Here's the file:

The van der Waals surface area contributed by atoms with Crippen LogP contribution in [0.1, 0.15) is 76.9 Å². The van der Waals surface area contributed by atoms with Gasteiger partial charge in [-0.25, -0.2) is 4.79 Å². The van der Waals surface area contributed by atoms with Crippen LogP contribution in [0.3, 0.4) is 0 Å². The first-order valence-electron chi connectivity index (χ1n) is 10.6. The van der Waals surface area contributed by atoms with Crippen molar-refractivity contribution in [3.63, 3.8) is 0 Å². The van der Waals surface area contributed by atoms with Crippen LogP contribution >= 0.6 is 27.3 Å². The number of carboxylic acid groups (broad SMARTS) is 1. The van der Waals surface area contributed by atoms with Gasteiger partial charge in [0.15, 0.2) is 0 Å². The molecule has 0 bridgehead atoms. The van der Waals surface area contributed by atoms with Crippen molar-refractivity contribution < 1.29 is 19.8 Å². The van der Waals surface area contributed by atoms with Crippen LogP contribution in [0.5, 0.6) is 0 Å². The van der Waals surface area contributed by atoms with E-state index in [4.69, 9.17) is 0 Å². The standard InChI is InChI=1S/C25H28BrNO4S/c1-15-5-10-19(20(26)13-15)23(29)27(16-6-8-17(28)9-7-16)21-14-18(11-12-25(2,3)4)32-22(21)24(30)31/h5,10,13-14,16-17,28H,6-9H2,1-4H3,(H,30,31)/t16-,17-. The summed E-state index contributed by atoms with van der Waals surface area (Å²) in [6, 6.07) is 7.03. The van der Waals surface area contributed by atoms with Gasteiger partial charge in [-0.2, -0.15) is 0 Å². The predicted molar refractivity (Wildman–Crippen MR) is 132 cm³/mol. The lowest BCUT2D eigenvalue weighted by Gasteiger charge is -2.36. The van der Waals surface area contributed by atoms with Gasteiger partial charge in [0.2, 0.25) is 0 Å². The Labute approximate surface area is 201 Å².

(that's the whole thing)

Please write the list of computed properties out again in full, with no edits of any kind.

The van der Waals surface area contributed by atoms with Crippen LogP contribution in [0.1, 0.15) is 76.9 Å². The van der Waals surface area contributed by atoms with Gasteiger partial charge in [-0.25, -0.2) is 4.79 Å². The van der Waals surface area contributed by atoms with Crippen LogP contribution in [0.3, 0.4) is 0 Å². The first-order valence-electron chi connectivity index (χ1n) is 10.6. The van der Waals surface area contributed by atoms with Crippen molar-refractivity contribution in [3.63, 3.8) is 0 Å². The van der Waals surface area contributed by atoms with Crippen LogP contribution >= 0.6 is 27.3 Å². The number of carboxylic acid groups (broad SMARTS) is 1. The van der Waals surface area contributed by atoms with Gasteiger partial charge in [0.15, 0.2) is 0 Å². The molecule has 0 bridgehead atoms. The van der Waals surface area contributed by atoms with Crippen molar-refractivity contribution < 1.29 is 19.8 Å². The van der Waals surface area contributed by atoms with Crippen LogP contribution in [0.5, 0.6) is 0 Å². The van der Waals surface area contributed by atoms with E-state index in [4.69, 9.17) is 0 Å². The standard InChI is InChI=1S/C25H28BrNO4S/c1-15-5-10-19(20(26)13-15)23(29)27(16-6-8-17(28)9-7-16)21-14-18(11-12-25(2,3)4)32-22(21)24(30)31/h5,10,13-14,16-17,28H,6-9H2,1-4H3,(H,30,31)/t16-,17-. The summed E-state index contributed by atoms with van der Waals surface area (Å²) in [6, 6.07) is 7.03. The van der Waals surface area contributed by atoms with Gasteiger partial charge in [-0.2, -0.15) is 0 Å². The predicted molar refractivity (Wildman–Crippen MR) is 132 cm³/mol. The lowest BCUT2D eigenvalue weighted by Gasteiger charge is -2.36. The van der Waals surface area contributed by atoms with Gasteiger partial charge in [0.2, 0.25) is 0 Å². The Labute approximate surface area is 201 Å².